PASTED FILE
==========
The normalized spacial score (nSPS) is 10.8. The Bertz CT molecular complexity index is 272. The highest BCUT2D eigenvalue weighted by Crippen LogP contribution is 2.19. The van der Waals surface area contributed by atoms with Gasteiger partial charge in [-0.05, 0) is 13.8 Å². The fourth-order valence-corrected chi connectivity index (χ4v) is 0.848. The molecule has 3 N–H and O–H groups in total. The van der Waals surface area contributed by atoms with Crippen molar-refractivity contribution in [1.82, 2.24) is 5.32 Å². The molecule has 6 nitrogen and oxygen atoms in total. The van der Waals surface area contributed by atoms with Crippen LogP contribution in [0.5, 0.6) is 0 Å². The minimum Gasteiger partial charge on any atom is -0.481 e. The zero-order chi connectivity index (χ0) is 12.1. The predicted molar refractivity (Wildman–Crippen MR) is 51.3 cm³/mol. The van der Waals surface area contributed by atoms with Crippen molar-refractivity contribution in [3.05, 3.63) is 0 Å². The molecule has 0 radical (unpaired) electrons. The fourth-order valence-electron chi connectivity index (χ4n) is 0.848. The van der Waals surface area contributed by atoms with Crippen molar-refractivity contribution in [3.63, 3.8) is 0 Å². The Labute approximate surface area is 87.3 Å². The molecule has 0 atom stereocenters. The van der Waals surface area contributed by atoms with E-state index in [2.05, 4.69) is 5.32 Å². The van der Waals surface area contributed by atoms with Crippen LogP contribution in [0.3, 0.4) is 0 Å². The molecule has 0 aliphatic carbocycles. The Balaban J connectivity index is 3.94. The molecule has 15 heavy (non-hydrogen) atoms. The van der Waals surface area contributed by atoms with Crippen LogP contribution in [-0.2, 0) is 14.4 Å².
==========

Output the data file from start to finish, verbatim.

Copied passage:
The normalized spacial score (nSPS) is 10.8. The Bertz CT molecular complexity index is 272. The highest BCUT2D eigenvalue weighted by Crippen LogP contribution is 2.19. The van der Waals surface area contributed by atoms with Gasteiger partial charge in [-0.05, 0) is 13.8 Å². The fourth-order valence-corrected chi connectivity index (χ4v) is 0.848. The molecule has 3 N–H and O–H groups in total. The van der Waals surface area contributed by atoms with Crippen molar-refractivity contribution in [1.82, 2.24) is 5.32 Å². The molecule has 6 nitrogen and oxygen atoms in total. The van der Waals surface area contributed by atoms with Crippen LogP contribution in [0.5, 0.6) is 0 Å². The minimum Gasteiger partial charge on any atom is -0.481 e. The zero-order chi connectivity index (χ0) is 12.1. The predicted molar refractivity (Wildman–Crippen MR) is 51.3 cm³/mol. The van der Waals surface area contributed by atoms with Crippen molar-refractivity contribution in [3.05, 3.63) is 0 Å². The molecule has 0 radical (unpaired) electrons. The fourth-order valence-electron chi connectivity index (χ4n) is 0.848. The van der Waals surface area contributed by atoms with Crippen molar-refractivity contribution in [3.63, 3.8) is 0 Å². The Labute approximate surface area is 87.3 Å². The molecule has 0 atom stereocenters. The van der Waals surface area contributed by atoms with E-state index in [2.05, 4.69) is 5.32 Å². The van der Waals surface area contributed by atoms with Crippen LogP contribution in [0.3, 0.4) is 0 Å². The molecule has 0 aliphatic carbocycles. The Balaban J connectivity index is 3.94. The molecule has 15 heavy (non-hydrogen) atoms. The van der Waals surface area contributed by atoms with Crippen LogP contribution in [-0.2, 0) is 14.4 Å².